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Alaska SeaLife Center News

Posted: Monday, June 05, 2000

Another Harbor seal rescued

The Alaska SeaLife Center has another harbor seal pup in rehabilitation. She is a young female from Wrangell. She was observed alone on a beach without the presence of other seals.

After five hours, a local observer reported the pup was being attacked by eagles and ravens. The observer called the Alaska Department of Fish and Game, which contacted the center. This is an early birth for that area and the pup was in real danger. Alaska Air Cargo flew her to Anchorage and the SeaLife Center staff picked her up and drove her to Seward. She is small, yet very feisty. She is doing well in her new surroundings.

First pup born at Chiswell

The year's first Steller sea lion pup was born on Chiswell Island May 23 at 3:11 p.m. Center visitors were able to watch the birth as cameras sent live feed from the sea lion rookery on the island back to the center as it was happening. This birth was three days earlier than last year and there will be more to come.

Art project presented to ASLC

The Seward Elementary School fourth-, fifth- and sixth-grade classes of Quest 2000 presented four colorful panels to the center. The paintings were a part of Mr. Dixion's class project and depict the silver salmon in various stages of their life -- swimming in the ocean, going from the ocean to fresh water streams, and spawning. Exhibits Manager Jim Pfeiffenberger says the panels will go up soon in the stairwell leading from the second floor to the underwater viewing area.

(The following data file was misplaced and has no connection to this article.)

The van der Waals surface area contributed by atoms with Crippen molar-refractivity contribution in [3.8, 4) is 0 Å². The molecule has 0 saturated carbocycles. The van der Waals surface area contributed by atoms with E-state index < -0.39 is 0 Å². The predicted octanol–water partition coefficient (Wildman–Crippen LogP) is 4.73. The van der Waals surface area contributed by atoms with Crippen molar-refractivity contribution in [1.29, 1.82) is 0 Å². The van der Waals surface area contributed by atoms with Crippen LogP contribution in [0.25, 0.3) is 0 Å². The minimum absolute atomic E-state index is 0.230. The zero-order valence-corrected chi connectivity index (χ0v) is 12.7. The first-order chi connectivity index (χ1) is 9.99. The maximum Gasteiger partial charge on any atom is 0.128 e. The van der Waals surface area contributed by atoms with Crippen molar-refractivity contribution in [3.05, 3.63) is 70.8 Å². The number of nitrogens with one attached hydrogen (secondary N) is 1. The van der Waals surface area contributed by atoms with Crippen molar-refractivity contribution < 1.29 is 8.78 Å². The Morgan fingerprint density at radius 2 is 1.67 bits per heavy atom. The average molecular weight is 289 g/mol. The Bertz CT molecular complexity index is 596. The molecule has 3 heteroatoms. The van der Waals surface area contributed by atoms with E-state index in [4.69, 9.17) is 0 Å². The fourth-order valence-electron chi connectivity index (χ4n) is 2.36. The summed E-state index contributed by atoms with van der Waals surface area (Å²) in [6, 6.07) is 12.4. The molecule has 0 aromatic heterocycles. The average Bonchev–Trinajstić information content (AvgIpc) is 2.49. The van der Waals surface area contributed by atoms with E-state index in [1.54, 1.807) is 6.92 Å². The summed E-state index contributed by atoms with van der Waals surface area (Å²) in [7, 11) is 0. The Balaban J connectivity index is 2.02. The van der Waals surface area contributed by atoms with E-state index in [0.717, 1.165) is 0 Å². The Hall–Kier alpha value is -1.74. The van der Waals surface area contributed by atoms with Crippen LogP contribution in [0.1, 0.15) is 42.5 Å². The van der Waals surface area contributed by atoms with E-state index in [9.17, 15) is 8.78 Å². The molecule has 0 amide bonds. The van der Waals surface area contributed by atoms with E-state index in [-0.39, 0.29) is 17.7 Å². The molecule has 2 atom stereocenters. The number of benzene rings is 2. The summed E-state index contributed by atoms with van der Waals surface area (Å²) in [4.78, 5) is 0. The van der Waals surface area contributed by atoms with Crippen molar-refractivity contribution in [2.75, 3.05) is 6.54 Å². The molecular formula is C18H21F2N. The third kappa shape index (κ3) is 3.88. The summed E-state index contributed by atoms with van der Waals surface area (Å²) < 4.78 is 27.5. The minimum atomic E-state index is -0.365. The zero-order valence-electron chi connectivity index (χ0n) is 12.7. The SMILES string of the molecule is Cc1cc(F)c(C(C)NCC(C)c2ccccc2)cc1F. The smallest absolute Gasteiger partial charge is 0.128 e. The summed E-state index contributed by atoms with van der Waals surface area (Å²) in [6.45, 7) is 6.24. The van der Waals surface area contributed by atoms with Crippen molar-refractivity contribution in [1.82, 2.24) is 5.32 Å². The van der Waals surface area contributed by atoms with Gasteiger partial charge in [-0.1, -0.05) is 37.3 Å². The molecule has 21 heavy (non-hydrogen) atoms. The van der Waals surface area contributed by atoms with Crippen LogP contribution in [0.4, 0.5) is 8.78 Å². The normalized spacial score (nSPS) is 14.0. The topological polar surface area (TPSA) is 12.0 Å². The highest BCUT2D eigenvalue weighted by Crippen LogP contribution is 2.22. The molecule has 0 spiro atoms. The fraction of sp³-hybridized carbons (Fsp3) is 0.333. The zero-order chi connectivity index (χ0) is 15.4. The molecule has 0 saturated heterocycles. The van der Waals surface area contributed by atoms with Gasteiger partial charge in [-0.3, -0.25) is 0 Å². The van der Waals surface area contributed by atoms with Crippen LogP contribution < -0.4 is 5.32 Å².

June concert date set

The Chapel Choir and Orchestra from the First Baptist Church of Dallas will be performing two free concerts at the center. The 200-piece ensemble will perform at 10 a.m. June 16 in front of the center. If it rains, the concerts will take place in the ASLC lobby.

ASLC soon to be televised

The ASLC is in the process of getting a channel on the local cable system dedicated to its live camera feed from Chiswell Island. In the beginning, the channel will provide a 24-hour look at the sea lion rookery at Chiswell, 35 miles south of Seward. The center has cameras on the island that feed live footage back for research purposes. The feed also is available on the second floor of the center at the Chiswell Island kiosk.

Soon, viewers can watch the Stellers from the comfort of their own homes. Details on channel numbers will be available soon.



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